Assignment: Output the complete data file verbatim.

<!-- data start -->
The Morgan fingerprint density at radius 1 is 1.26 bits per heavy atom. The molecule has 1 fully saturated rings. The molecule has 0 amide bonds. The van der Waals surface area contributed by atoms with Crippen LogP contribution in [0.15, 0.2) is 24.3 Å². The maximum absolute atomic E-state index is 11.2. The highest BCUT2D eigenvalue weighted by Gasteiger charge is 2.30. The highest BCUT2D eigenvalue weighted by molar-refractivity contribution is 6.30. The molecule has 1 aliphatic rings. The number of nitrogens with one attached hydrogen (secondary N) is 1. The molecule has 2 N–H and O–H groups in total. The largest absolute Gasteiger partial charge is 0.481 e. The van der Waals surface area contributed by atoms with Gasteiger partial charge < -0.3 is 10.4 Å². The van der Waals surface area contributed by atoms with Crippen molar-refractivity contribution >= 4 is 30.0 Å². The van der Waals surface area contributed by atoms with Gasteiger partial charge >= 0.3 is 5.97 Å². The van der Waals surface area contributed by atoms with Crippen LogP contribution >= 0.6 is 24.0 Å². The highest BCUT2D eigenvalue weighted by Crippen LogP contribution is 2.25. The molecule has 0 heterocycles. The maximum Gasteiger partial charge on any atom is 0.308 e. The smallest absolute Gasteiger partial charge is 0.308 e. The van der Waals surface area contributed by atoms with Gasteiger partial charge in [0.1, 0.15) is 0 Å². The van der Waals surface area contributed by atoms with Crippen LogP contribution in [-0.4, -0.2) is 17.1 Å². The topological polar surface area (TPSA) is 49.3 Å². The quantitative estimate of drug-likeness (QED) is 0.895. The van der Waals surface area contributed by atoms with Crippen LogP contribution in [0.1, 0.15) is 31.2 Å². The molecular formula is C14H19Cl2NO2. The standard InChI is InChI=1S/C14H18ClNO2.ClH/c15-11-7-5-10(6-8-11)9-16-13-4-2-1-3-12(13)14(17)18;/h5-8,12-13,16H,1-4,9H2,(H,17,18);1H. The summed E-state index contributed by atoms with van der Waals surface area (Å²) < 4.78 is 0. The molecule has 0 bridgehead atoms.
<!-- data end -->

The Morgan fingerprint density at radius 1 is 1.26 bits per heavy atom. The molecule has 1 fully saturated rings. The molecule has 0 amide bonds. The van der Waals surface area contributed by atoms with Crippen LogP contribution in [0.15, 0.2) is 24.3 Å². The maximum absolute atomic E-state index is 11.2. The highest BCUT2D eigenvalue weighted by Gasteiger charge is 2.30. The highest BCUT2D eigenvalue weighted by molar-refractivity contribution is 6.30. The molecule has 1 aliphatic rings. The number of nitrogens with one attached hydrogen (secondary N) is 1. The molecule has 2 N–H and O–H groups in total. The largest absolute Gasteiger partial charge is 0.481 e. The van der Waals surface area contributed by atoms with Gasteiger partial charge < -0.3 is 10.4 Å². The van der Waals surface area contributed by atoms with Crippen molar-refractivity contribution >= 4 is 30.0 Å². The van der Waals surface area contributed by atoms with Gasteiger partial charge >= 0.3 is 5.97 Å². The van der Waals surface area contributed by atoms with Crippen LogP contribution >= 0.6 is 24.0 Å². The highest BCUT2D eigenvalue weighted by Crippen LogP contribution is 2.25. The molecule has 0 heterocycles. The maximum Gasteiger partial charge on any atom is 0.308 e. The smallest absolute Gasteiger partial charge is 0.308 e. The van der Waals surface area contributed by atoms with Gasteiger partial charge in [0.1, 0.15) is 0 Å². The van der Waals surface area contributed by atoms with Crippen LogP contribution in [-0.4, -0.2) is 17.1 Å². The topological polar surface area (TPSA) is 49.3 Å². The quantitative estimate of drug-likeness (QED) is 0.895. The van der Waals surface area contributed by atoms with Crippen LogP contribution in [0.1, 0.15) is 31.2 Å². The molecular formula is C14H19Cl2NO2. The standard InChI is InChI=1S/C14H18ClNO2.ClH/c15-11-7-5-10(6-8-11)9-16-13-4-2-1-3-12(13)14(17)18;/h5-8,12-13,16H,1-4,9H2,(H,17,18);1H. The summed E-state index contributed by atoms with van der Waals surface area (Å²) < 4.78 is 0. The molecule has 0 bridgehead atoms.